By Michelle Tauber
April 02, 2007 12:00 PM

Inside a room in the Ho Chi Minh City Department of Justice on March 15, officials nervously paced back and forth in anticipation of an adoption ceremony unlike any they’d ever known. Then, at 10 a.m., a door swung open and Angelina Jolie appeared, looking reserved and carrying her 5-year-old son Maddox in her arms. But all eyes quickly shifted to the boy of the hour: a quiet 3-year-old dressed in a white T-shirt, gray pants and a pair of red-framed sunglasses.

Accompanied by a Vietnamese assistant, “he looked shy and dazed,” says Vinh Huy, a reporter for the Ho Chi Minh City Law newspaper who observed the scene. In contrast, a rambunctious Maddox “ran here and there discovering things.” After a series of document signings, the department director handed finalized paperwork to a smiling and visibly relieved Jolie, who vowed to return to Vietnam, saying she wanted her new son “to be proud of his country,” recalls Huy. “She said it was an important day in her life.”

With that, Jolie, 31, became a mother for the fourth time—and the Vietnamese orphan with the sweetly shy smile and the big brown eyes officially began his new life in the world’s most famous multicultural family. Newly named Pax Thien Jolie—Pax is Latin for peace; Thien traditionally means sky in Vietnamese—he joins big brother Maddox (adopted from Cambodia), along with sisters Zahara, 2 (adopted from Ethiopia) and 10-month-old Shiloh, the daughter born to Jolie and her partner, Brad Pitt, 43, last May. Already Jolie is talking like a proud new mother. “You can imagine what courage it takes to be in all new surroundings, with new people and a new language,” she tells PEOPLE. “He is very strong.”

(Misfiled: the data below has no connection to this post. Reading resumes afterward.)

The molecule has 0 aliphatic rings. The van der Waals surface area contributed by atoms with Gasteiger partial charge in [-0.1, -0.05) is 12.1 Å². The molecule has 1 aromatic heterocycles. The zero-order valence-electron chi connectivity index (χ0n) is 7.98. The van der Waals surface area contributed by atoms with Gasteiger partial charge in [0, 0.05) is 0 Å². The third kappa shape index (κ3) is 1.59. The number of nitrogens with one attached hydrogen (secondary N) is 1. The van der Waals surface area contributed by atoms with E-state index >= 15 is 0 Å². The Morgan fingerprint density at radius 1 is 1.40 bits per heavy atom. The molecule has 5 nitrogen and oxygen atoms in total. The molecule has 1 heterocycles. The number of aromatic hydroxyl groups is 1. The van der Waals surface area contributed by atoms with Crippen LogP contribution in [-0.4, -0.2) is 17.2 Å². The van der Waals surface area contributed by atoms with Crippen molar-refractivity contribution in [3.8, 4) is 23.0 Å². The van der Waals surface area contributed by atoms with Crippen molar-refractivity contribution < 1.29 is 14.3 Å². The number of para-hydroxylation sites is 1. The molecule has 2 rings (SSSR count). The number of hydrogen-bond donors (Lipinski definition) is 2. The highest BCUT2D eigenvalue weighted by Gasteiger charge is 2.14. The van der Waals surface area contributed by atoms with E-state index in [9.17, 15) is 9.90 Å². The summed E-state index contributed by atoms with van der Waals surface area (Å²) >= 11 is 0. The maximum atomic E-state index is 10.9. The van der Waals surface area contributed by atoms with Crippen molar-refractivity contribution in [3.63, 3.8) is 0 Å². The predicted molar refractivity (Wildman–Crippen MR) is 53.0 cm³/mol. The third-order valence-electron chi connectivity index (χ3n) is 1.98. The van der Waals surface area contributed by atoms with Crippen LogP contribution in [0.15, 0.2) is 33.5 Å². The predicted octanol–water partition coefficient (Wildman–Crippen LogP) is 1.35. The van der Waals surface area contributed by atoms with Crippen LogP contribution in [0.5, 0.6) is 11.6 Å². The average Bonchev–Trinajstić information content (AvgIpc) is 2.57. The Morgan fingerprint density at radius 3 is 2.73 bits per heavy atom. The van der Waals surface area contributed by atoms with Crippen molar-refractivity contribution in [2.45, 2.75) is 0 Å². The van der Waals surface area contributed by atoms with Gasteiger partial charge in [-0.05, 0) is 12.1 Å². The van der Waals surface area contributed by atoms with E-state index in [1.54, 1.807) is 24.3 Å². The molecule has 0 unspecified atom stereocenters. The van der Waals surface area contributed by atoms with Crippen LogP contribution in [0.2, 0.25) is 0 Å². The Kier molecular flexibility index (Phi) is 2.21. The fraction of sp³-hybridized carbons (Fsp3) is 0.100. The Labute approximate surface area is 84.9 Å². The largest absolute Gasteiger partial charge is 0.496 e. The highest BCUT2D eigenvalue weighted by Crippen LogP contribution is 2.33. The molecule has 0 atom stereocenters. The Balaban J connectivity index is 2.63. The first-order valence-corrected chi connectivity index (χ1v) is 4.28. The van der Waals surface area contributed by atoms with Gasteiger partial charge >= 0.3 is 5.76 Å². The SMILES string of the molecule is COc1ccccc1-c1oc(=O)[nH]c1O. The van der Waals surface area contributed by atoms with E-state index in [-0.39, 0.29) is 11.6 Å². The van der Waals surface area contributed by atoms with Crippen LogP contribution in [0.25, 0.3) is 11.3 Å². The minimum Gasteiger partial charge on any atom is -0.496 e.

And Jolie is committed to making his transition as smooth as possible. “It will take him a while to realize he has a family,” she says, “and that his new life is permanent and that it won’t keep changing.” To that end, Jolie told the Law that for the time being she has no plans to resume work. “I will stay at home to help Pax adjust to his new life,” said the actress and activist, who was set to return to the U.S. after obtaining Pax’s passport and visa in the Vietnamese capital of Hanoi. “I have four children now, and caring for them is the most important thing for me at the moment. I am very happy to be their mother.”

As for Dad, because Vietnamese regulations don’t allow unmarried couples to co-adopt, Jolie adopted Pax as a single parent while Pitt remained in L.A., where he is filming The Curious Case of Benjamin Button. “He has specific days on the movie that couldn’t be changed or production would run over,” says his rep. But Jolie still made sure to bring a welcoming committee: Joined by Maddox and Zahara—Shiloh has been on the Button set every day with her father—the new mom used her first few days with Pax to begin gently bonding with him and to allow her other kids to do the same. “We are slowly beginning to build his trust and bond,” Jolie says, “but it will feel complete only when we are all together.”

One immediate challenge: the language barrier. Pax, who until now has only known life inside the simply appointed Tam Binh Orphan Center on the outskirts of Ho Chi Minh City, speaks only Vietnamese, while Jolie has learned a few phrases in his native tongue. Dr. Jane Aronson, a Manhattan pediatrician and international adoption expert who became a friend of Jolie’s following Zahara’s adoption, notes that Pax’s years in an orphanage may initially slow his language abilities and that learning English will likely take several months.